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Pau Cubarsi comes to rescue Barcelona’s defense: An in-depth analysis

In only two months, Pau Cubarsi has gone from being a relatively unknown quantity to the toast of the town in Barcelona.

Just 17, he has become a first-team regular for FC Barcelona under Xavi Hernandez within two months after his senior debut and has also broken into the Spanish national team as well.

Standing out for his ball-playing abilities and maturity that belies his age, the teenager is deserving of the plaudits coming his way.

After all, Cubarsi has put everything in place. It could be that the addition of the La Masia player has been a ‘coincidence’ in the improvement of the team but it is not – I analyze it here.

The ball output

The first point to highlight is Cubarsi’s best virtue: his great ability to make the game progress in a controlled way. In essence, Cubarsi is seen as the ‘chosen one’ to find the first pass.

Cubarsi has the ability to spot the free man and play a precise pass.

What makes him such a key outlet is that Pau Cubarsi quickly identifies the free man and, once he has done so, prioritizes a pass to the most distant player to catch the opposition off guard. He finds the gaps in the rival pressure in an infallible way.

If he has to cross two lines to do so, he does not mind because he has the skill to do it with his feet. His passes are always sharp and have a cutting edge.

Cubarsi playing a long pass into the forwards bypassing the midfield.

In addition, the youth player has the advantage of being able to connect with his flank (left) as well as the opposite (right) because he is able to play cross-field passes with ease, allowing him to connect with the frontline.

Cubarsi’s skill and positioning allow him to play a variety of passes.

This breaks the opponent’s lines and makes them desperate. As a result, the close pressers lose belief with every minute of the game. It has even caused some opponents to give up pressing as can be seen in the image below from Barcelona’s game against Atletico Madrid.

Atletico Madrid players stopped pressing Cubarsi at one point.

Pau Cubarsi accumulated 858 passes in 915 minutes between La Liga and the UEFA Champions League. That is an average of 85 passes per game. And with amazing efficiency: he boasts of 95% accuracy when it comes to short passes and 57% success in long balls.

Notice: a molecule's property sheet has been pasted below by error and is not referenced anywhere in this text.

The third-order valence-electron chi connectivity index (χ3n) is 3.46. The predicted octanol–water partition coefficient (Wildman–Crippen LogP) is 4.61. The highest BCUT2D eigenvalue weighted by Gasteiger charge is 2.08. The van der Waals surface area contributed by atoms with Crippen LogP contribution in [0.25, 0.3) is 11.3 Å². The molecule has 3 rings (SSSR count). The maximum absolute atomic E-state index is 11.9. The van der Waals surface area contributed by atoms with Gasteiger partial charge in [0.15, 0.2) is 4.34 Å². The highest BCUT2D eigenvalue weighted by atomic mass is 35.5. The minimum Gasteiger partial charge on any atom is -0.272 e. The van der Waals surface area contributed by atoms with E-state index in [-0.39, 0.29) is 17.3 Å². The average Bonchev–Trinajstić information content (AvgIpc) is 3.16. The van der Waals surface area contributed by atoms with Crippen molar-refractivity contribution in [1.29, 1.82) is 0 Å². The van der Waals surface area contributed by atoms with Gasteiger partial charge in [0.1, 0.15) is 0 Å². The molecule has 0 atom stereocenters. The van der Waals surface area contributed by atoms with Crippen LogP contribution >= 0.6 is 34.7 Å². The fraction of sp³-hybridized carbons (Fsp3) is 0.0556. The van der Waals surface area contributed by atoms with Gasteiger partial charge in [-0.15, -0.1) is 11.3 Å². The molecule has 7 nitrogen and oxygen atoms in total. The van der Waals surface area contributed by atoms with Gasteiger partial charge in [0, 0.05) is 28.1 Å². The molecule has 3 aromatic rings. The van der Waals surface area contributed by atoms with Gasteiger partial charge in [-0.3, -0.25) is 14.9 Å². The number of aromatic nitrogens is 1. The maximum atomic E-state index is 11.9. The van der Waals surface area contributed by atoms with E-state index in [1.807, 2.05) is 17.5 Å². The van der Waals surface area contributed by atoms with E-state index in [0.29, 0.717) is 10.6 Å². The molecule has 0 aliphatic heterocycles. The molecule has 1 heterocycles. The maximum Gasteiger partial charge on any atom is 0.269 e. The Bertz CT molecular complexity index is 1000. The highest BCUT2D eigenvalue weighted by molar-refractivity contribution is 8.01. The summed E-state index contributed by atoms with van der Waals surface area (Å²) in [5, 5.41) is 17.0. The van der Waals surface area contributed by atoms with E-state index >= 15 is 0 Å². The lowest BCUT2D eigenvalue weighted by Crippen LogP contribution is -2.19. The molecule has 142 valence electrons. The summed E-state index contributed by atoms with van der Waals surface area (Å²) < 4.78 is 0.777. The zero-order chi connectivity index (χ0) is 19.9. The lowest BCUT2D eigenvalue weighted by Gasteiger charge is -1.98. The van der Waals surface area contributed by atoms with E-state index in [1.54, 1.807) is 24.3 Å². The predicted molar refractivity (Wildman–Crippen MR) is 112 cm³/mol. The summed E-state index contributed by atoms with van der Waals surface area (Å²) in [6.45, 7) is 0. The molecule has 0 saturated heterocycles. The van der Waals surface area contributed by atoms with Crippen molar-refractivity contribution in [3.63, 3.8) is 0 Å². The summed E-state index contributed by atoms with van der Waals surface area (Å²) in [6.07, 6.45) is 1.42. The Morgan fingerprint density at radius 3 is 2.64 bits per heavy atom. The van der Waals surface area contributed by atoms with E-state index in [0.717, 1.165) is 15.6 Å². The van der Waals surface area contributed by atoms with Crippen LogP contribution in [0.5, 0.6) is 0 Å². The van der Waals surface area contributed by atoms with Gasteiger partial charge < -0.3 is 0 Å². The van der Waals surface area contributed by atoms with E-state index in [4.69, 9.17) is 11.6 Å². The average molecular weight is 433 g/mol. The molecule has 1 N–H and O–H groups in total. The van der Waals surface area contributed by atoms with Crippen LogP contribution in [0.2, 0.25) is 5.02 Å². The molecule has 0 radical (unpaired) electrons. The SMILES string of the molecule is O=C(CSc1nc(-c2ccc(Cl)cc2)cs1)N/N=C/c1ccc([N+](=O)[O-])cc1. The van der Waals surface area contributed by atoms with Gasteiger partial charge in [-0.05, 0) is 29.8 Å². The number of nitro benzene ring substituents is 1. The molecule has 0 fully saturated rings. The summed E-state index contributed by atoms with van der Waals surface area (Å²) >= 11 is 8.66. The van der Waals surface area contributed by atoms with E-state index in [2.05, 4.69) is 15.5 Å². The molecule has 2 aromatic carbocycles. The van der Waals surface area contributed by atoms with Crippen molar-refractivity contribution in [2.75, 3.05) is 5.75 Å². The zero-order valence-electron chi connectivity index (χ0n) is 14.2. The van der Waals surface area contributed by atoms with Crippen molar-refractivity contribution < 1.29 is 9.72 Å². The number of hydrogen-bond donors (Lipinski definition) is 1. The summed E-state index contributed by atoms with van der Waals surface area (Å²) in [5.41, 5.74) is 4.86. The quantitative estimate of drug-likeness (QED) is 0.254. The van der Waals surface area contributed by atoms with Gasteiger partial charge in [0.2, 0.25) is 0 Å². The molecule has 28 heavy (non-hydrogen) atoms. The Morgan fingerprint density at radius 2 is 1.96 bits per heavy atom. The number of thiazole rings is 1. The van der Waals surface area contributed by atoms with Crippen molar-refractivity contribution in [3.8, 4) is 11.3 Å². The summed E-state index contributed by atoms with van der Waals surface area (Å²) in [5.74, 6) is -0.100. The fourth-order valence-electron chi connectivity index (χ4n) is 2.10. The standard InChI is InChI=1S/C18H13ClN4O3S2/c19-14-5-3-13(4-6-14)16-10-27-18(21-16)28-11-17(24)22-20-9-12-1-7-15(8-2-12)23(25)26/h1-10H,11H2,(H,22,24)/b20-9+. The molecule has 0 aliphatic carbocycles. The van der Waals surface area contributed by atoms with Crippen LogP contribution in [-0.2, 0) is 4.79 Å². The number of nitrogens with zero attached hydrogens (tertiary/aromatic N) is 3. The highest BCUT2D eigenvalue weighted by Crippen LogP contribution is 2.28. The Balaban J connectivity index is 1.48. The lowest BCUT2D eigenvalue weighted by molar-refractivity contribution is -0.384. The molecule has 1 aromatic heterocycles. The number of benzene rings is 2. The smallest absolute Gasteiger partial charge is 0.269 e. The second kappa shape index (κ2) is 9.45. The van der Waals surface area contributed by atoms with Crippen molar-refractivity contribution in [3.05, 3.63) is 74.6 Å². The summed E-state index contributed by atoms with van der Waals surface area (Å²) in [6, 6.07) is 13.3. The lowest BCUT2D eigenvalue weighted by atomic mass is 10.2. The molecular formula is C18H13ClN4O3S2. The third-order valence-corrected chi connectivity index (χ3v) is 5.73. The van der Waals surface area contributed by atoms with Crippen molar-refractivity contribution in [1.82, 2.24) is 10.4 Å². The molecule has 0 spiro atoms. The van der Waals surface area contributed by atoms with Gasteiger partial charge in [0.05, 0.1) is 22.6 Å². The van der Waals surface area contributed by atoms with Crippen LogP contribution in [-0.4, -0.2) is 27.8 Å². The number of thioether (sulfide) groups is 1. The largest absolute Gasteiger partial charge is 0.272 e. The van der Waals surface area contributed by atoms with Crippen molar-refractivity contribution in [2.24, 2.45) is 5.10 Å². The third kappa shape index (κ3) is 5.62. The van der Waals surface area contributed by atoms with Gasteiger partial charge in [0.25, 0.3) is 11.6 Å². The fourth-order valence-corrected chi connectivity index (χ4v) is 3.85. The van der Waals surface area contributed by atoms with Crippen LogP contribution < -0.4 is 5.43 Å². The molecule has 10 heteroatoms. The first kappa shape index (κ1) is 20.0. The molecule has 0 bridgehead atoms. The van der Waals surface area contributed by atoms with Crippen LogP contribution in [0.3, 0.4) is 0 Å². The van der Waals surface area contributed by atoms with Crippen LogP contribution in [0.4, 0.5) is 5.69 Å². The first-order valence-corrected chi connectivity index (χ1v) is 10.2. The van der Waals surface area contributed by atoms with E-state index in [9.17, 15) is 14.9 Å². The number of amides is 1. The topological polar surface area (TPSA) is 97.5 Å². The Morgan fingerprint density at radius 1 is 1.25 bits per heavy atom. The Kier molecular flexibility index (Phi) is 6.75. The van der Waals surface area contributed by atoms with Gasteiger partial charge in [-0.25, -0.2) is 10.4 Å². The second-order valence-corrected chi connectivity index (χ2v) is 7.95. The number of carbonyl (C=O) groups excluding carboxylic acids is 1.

But even if the opponents do not have high-pressing as their game plan, the teenager knows how to bait them. This is because his calmness on the ball helps him attract rival pressure, thus freeing up a teammate higher up the pitch for him to play a pass as he intends to.

Cubarsi luring in an opponent in and then finding a free teammate.

This is the passing map of the Atletico Madrid vs Barcelona match, in which one can clearly see Cubarsi’s ability to pass to all teammates, across different lines. It is also clear that he is the one who leads and assumes the responsibilities of playing the ball out of the defense.

Cubarsi Pass Map from win vs Atletico Madrid.

Impact on teammates

The presence of Cubarsi on the pitch has positively impacted the game of those around him, which in turn has allowed Barcelona to tighten things up at the back in recent matches.

Cubarsi’s game allows Ronald Araujo to play in his preferred role, one in which he is comfortable and differential – that of a corrective player.

Araujo can concentrate on helping out defensively both on the right and on the left and take little responsibility with the ball. And when he is in a tight spot in possession, he can pass it to Cubarsi.

Indirectly, Cubarsi has also raised the level of Jules Kounde, who has returned to his best in recent weeks, because when a young player enters the team and is the best performer, he forces his more experienced partners to raise their level.

Apart from Araujo and Kounde, Cubarsi’s inclusion in the side has also liberated a certain Ilkay Gundogan to a great extent.